July 23, 2012

The game of the name - Peter Leonard's escape into the past.

Peter Leonard is the son of the Great Elmore Leonard, and in case we were in any doubt, there's an encomium from his dad as the preface to Voices of the Dead. In it, Leonard senior praises Leonard junior for having read his Ten Rules of Writing, especially the one about leaving out the parts that readers find boring.

Well, that's certainly true here. Voices of the Dead moves along like a steam train, barely pausing for breath (if a steam train breathes ... ). Set initially in 1971, it tells the story of Harry Levin, a Detroit scrap metal merchant, who finds himself hunting down an ex-Nazi who he remembers from the war, and who is still roaming the world killing Jews who might incriminate him. The story moves back to Dachau in 1942 for some key scenes that explain Harry's actions and give context, perhaps, for contemporary readers who don't know what went on in the concentration camps.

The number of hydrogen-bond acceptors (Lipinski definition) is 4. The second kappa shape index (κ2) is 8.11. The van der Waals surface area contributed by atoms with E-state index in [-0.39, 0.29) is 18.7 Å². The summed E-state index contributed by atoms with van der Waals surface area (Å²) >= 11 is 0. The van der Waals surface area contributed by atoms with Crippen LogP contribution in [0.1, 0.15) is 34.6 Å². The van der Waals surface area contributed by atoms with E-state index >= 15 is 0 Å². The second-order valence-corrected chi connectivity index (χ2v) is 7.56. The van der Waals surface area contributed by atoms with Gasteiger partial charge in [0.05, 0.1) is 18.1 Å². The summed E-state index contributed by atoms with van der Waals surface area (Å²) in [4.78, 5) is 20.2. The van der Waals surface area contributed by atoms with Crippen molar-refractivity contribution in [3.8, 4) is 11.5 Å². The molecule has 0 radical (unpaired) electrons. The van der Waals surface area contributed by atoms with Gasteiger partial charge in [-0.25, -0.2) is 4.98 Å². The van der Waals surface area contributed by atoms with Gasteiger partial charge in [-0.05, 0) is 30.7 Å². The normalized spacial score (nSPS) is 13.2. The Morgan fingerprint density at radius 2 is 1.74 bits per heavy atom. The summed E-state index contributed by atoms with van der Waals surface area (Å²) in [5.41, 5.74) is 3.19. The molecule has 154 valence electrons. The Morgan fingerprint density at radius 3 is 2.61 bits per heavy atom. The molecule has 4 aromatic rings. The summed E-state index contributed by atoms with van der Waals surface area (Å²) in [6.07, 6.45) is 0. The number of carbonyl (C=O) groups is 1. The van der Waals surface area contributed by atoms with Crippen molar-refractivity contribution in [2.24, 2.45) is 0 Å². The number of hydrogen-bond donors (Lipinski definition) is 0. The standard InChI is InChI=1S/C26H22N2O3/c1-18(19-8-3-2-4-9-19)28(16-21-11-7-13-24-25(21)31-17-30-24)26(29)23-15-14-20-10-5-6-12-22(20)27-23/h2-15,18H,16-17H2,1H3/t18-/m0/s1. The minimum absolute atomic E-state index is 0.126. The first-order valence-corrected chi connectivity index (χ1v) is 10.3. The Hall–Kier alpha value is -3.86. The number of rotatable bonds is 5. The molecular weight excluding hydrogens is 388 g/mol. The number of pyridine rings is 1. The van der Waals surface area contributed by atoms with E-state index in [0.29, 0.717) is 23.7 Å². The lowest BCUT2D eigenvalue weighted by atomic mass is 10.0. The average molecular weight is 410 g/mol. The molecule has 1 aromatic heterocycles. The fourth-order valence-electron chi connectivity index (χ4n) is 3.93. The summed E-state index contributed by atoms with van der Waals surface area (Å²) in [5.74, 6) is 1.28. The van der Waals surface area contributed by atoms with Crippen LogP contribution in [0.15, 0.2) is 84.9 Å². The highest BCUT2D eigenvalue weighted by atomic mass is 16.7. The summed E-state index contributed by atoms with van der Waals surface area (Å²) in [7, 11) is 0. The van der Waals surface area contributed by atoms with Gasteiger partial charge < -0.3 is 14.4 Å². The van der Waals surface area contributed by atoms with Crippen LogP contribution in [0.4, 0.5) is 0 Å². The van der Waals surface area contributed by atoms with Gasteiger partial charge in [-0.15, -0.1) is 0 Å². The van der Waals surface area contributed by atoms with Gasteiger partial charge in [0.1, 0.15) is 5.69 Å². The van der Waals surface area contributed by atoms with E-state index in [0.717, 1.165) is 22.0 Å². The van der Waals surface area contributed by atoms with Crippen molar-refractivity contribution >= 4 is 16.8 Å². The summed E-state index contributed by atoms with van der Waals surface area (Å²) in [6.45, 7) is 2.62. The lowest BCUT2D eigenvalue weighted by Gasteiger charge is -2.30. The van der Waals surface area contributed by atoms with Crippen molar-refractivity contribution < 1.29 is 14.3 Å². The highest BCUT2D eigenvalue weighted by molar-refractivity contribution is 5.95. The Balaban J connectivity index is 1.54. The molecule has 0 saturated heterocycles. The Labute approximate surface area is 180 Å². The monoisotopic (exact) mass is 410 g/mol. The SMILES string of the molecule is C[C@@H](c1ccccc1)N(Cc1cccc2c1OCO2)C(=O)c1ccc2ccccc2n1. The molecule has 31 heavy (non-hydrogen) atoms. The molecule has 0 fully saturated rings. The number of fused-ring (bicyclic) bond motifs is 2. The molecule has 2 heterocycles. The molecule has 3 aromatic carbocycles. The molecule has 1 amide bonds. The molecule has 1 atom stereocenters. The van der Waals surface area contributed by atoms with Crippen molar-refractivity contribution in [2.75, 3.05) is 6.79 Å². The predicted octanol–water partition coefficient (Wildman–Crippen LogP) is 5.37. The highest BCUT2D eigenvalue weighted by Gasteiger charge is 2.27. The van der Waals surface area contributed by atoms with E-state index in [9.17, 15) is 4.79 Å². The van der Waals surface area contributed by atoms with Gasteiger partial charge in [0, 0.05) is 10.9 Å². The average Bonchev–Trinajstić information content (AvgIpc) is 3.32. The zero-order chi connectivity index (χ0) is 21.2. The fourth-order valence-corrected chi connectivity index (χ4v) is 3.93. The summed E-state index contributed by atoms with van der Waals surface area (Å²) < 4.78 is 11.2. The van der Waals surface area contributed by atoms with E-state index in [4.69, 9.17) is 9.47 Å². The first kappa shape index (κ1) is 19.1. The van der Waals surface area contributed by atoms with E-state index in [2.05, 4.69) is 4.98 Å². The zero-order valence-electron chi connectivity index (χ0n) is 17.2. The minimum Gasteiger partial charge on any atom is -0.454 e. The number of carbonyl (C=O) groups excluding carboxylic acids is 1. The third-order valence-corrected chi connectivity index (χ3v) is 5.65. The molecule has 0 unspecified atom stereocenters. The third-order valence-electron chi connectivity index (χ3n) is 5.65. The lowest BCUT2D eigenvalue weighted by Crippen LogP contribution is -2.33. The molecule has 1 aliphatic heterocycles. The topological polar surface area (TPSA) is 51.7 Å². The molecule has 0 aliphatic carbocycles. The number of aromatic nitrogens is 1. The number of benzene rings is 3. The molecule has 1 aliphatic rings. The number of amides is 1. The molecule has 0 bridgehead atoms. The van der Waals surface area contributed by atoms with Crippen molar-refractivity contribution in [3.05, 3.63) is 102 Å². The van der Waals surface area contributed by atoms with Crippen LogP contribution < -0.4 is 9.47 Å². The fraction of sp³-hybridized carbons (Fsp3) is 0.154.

July 13, 2012

The Night and the Music: the seductions of Lawrence Block

Lawrence Block's The Night and the Music has a kind of finality to it that his many readers will be sorry about. Not a finality suggesting that he's about to hang up his pen, but that it might be closing time for his most famous creation, Matt Scudder.

Scudder is an ex-cop who gave up the Job when he accidentally shot a young girl while in pursuit of a felon. Since then he's lived on the edge of police-work by helping people out - sometimes people he knows; often those who know about him. He doesn't take a fee, but he does like his expenses to be covered. As he isn't a cop - and not even a licensed detective - he doesn't have the authority of the law behind him, so he has to grease a few palms or buy a few drinks. Or even 'buy a policeman a hat' - which appears to be slang for giving a cop 25 dollars in order to get some official info.